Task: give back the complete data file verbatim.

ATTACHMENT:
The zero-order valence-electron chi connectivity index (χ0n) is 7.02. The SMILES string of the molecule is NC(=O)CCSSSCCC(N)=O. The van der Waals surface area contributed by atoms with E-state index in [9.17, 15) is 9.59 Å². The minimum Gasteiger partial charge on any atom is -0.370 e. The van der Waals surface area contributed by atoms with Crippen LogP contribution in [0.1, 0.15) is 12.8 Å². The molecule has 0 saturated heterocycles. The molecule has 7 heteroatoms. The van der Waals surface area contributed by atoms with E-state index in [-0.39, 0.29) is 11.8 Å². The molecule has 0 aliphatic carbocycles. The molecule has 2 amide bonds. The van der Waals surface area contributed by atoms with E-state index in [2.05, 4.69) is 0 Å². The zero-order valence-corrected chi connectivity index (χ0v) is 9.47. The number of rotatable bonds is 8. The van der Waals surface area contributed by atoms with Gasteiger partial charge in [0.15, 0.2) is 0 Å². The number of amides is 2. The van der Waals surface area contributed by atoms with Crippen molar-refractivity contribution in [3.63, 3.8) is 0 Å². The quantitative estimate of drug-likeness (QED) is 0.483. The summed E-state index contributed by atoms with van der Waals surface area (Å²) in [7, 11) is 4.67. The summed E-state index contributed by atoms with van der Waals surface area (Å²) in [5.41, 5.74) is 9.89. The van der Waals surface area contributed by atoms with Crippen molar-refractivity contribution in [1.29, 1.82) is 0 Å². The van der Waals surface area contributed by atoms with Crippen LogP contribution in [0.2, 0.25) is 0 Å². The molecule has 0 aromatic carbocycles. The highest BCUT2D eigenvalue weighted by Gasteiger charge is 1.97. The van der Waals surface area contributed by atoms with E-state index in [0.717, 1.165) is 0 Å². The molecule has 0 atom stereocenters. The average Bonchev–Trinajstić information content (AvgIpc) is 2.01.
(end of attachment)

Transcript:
The zero-order valence-electron chi connectivity index (χ0n) is 7.02. The SMILES string of the molecule is NC(=O)CCSSSCCC(N)=O. The van der Waals surface area contributed by atoms with E-state index in [9.17, 15) is 9.59 Å². The minimum Gasteiger partial charge on any atom is -0.370 e. The van der Waals surface area contributed by atoms with Crippen LogP contribution in [0.1, 0.15) is 12.8 Å². The molecule has 0 saturated heterocycles. The molecule has 7 heteroatoms. The van der Waals surface area contributed by atoms with E-state index in [-0.39, 0.29) is 11.8 Å². The molecule has 0 aliphatic carbocycles. The molecule has 2 amide bonds. The van der Waals surface area contributed by atoms with E-state index in [2.05, 4.69) is 0 Å². The zero-order valence-corrected chi connectivity index (χ0v) is 9.47. The number of rotatable bonds is 8. The van der Waals surface area contributed by atoms with Gasteiger partial charge in [0.15, 0.2) is 0 Å². The number of amides is 2. The van der Waals surface area contributed by atoms with Crippen molar-refractivity contribution in [3.63, 3.8) is 0 Å². The quantitative estimate of drug-likeness (QED) is 0.483. The summed E-state index contributed by atoms with van der Waals surface area (Å²) in [7, 11) is 4.67. The summed E-state index contributed by atoms with van der Waals surface area (Å²) in [5.41, 5.74) is 9.89. The van der Waals surface area contributed by atoms with Crippen molar-refractivity contribution in [1.29, 1.82) is 0 Å². The van der Waals surface area contributed by atoms with Crippen LogP contribution in [0.2, 0.25) is 0 Å². The molecule has 0 aromatic carbocycles. The highest BCUT2D eigenvalue weighted by Gasteiger charge is 1.97. The van der Waals surface area contributed by atoms with E-state index in [0.717, 1.165) is 0 Å². The molecule has 0 atom stereocenters. The average Bonchev–Trinajstić information content (AvgIpc) is 2.01.